This was posted numerous times around the "free concert" venue . Lots of resturants, stores etc. The signs were placed so that anyone entering the area from any of the sidewalks to hear the music, had to pass one of the signs. I had my lumix on a monopod and I guess I looked like 'the photographer' for the event. Nobody questioned me shooting. More places need to do this.


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Sep 13, 2016 00:03 |  #19

the flying moose wrote in post #18125603 (external link)
There is no way that unless I am getting properly compensated, am I going around and getting releases from 40 different people.

Accepting commercial jobs like this often means that you (and your team) will manage everything from ideation to final asset delivery. You don't have to be the person actually getting the releases signed, but you should be able to task someone who you trust to get the job done.


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Scott ­ Spellman
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Sep 13, 2016 05:46 as a reply to  @ Hinson's post |  #20

After a little research, the PPA specifies that Privacy Laws in Rhode Island require a written model release by each person. So signs etc. are not enough.

https://www.ppa.com …odelreleasewhit​epaper.pdf (external link)




  
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ESMcBlurM3
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Sep 13, 2016 08:19 |  #21

Scott Spellman wrote in post #18126346 (external link)
After a little research, the PPA specifies that Privacy Laws in Rhode Island require a written model release by each person. So signs etc. are not enough.

https://www.ppa.com …odelreleasewhit​epaper.pdf (external link)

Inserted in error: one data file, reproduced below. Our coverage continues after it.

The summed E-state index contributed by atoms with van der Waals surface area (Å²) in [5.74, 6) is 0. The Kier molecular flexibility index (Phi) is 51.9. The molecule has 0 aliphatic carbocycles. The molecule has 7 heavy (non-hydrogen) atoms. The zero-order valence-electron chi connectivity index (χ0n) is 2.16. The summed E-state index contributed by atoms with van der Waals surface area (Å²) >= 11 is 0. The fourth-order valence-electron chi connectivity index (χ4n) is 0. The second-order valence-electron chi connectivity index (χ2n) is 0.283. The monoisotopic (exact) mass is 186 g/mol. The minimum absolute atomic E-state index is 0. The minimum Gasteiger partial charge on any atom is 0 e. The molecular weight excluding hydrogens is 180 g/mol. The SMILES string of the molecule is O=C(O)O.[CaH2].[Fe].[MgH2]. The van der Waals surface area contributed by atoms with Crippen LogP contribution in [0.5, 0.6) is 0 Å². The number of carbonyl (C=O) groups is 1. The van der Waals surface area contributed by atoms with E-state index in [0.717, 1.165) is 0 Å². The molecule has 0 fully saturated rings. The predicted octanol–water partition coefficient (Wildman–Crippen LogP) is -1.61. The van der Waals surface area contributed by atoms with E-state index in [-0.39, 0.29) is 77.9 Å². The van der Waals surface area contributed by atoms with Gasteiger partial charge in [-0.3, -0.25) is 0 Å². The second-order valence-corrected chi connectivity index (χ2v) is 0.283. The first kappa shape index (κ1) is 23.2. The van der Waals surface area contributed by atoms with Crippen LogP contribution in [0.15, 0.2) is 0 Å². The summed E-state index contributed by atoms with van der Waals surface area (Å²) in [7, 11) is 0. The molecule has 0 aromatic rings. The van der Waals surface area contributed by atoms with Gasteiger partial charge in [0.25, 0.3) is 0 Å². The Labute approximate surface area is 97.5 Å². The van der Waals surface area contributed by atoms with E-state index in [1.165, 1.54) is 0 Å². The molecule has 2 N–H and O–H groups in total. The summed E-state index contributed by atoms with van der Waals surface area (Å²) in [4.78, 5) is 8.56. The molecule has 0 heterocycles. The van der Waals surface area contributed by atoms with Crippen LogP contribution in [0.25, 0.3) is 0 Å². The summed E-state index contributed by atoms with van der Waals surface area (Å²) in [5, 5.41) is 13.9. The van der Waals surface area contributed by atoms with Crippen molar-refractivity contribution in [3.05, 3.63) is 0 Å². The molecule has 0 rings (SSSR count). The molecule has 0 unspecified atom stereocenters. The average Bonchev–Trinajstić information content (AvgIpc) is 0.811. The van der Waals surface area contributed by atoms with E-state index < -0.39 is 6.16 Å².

Ouch, nice catch. Thanks for the leg work.


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Sep 13, 2016 09:33 |  #22

JacobPhoto wrote in post #18126219 (external link)
Accepting commercial jobs like this often means that you (and your team) will manage everything from ideation to final asset delivery.

True in the real world, & the client would be charged accordingly.

You don't have to be the person actually getting the releases signed, but you should be able to task someone who you trust to get the job done.

What about the potential for someone to walk unnoticed into the set while you're shooting? What about the joker who doesn't sign a legal signature?
The only way that I would take responsibility for getting the signatures would be if it was a closed set & I had total control as to who was in it.


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the ­ flying ­ moose
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Sep 13, 2016 14:47 |  #23

JacobPhoto wrote in post #18126219 (external link)
Accepting commercial jobs like this often means that you (and your team) will manage everything from ideation to final asset delivery. You don't have to be the person actually getting the releases signed, but you should be able to task someone who you trust to get the job done.

Fair enough, but for things like this, locally for me anyway, literally 99.9999999% of the time I am the only member of my "team". So chasing 40-50 people down trying to get proper photo releases just is not possible for me unless I am allowed to budget additional time to do the project getting compensated for my time as well.

Part of this is why I don't really do commercial work when approached with a project and I bring up things like photo releases and contracts, people seem to scoff and say things like "people won't mind if you take their photos".




  
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Sep 14, 2016 18:02 |  #24

the flying moose wrote in post #18126872 (external link)
Fair enough, but for things like this, locally for me anyway, literally 99.9999999% of the time I am the only member of my "team". So chasing 40-50 people down trying to get proper photo releases just is not possible for me unless I am allowed to budget additional time to do the project getting compensated for my time as well.